Traditionally at this time of the year (the end, in case you’re wondering), people come together to celebrate what a majestic 12 months they’ve just had. Which would be more convincing if people didn’t whinge about New Year’s Eve itself, or if they didn’t spend the day professing what they’ll do differently in the next twelve months.
People don’t enjoy New Year’s Eve for a plethora of reasons- as Alex Turner once pointed out “anticipation has the habit to set you up”, and the hype certainly piles pressure on to have A Good Time. The expense is a massive turn off for many, and the intensely overfilled transport and venue turns what should be a cheery welcome to the New Year into a sweaty, cramped stressful night to forget. Surely, someone, SOMEWHERE is having a fabulous time, following the rules by kissing loved ones at midnight and singing all the correct words to Auld Lang Syne, but whoever this person is will certainly be the envy of thousands of hungover and bruised partygoers everywhere tomorrow morning.
This year, I’m working on NYE. Most people react to this news as though I’ve just confided in them a very embarrassing illness, when really, I’m quite happy to be busy. I love the people I work with, and if I’m lucky I might get a discarded dessert from the kitchen at some point. Plus I’m sidestepping all the fuss of a typical night out, and no mixed feelings of hungover shame or horror at realising how much I spent tomorrow morning. Win-win, really.
Coming up with a resolution can be difficult. Personally, I’m not a smoker, I rarely drink (and when I do, I only need about 3 units…) and I’d be at serious risk of blowing away on a windy day if I lost any weight. Last year, I opted for a “learn new skills” resolution- which has miraculously resulted in a Pass with Merit in Level One Mandarin (hen hao, I know). It feels like cheating to have the same resolution two years in a row, so where does that leave me?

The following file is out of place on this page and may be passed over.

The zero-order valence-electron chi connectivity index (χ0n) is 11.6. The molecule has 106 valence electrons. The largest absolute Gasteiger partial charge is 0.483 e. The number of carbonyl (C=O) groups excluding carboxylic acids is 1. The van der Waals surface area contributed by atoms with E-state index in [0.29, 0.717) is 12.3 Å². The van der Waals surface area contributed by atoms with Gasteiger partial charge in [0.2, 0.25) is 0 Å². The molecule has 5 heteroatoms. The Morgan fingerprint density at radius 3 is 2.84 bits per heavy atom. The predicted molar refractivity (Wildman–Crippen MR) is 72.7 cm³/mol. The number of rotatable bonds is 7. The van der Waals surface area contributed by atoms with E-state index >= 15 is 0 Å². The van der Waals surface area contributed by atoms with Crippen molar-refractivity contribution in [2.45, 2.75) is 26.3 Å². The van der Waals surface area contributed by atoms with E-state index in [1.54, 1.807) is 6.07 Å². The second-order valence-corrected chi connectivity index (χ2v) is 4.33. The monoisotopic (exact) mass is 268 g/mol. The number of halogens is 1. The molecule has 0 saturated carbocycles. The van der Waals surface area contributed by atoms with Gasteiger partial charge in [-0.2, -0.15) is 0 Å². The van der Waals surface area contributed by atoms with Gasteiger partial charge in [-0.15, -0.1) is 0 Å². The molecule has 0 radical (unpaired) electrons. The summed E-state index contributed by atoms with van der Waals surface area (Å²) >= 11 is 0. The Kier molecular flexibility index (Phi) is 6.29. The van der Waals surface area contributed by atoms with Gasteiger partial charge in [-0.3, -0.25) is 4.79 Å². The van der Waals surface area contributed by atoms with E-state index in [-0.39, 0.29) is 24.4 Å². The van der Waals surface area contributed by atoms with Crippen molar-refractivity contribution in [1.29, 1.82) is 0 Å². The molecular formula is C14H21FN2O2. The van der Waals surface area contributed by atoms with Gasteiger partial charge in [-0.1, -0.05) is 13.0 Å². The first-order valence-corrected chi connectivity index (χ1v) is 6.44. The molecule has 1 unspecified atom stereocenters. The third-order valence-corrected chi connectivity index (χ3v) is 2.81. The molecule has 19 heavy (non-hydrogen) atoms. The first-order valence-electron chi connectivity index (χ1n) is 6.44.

The one thing glaringly absent from my 2011 is travel. Other than a weekend trip to visit some friends at the University of Edinburgh, a week spent at the best friend’s seaside town, and countless train journeys between my student home in York and maternal home in Huddersfield, I’ve been particularly stationary this year.
I spent an entire summer waitressing/cleaning/filing, and have not left the United Kingdom in well over fifteen months. “Wanderlust” doesn’t even come close. My friends who have been on gap years, casually popping to Ghana, hitchhiking or inter-railing around Europe, sunning themselves in all manner of exotic locations, and updating their Facebooks with photos of themselves cheerily scuba diving, hold nothing but my unadulterated envy. While I’m very happy for them all to have had these wonderful experiences, the exotic background of a Manchester industrial park office doesn’t compete, somehow.
Now, I don’t want to seem ungrateful for my experiences; I’ve never eaten as much food in my life as when I waitressed in a Chinese restaurant; and I’ve had plenty of fun discovering the wonderful city of York since I became a student here. I just quite fancy the idea of rocking up somewhere new, living off the last 10 euros from the bottom of my rucksack, eating bizarre food and not understanding a word of the language surrounding me. Just to see how I’d get on.
So I’ll be eagerly browsing easyjet offers, and comparing reviews on hostelworld.com, and investing in a lovely rucksack to take on my travels. I’ll just spin a globe and jab my finger onto a point, then pack a bag. And now I’ve made this resolution, to travel more, public- I have the added extra embarrassment of people asking me why I’m not globetrotting if I fail, to spur me on. Bring on 2012.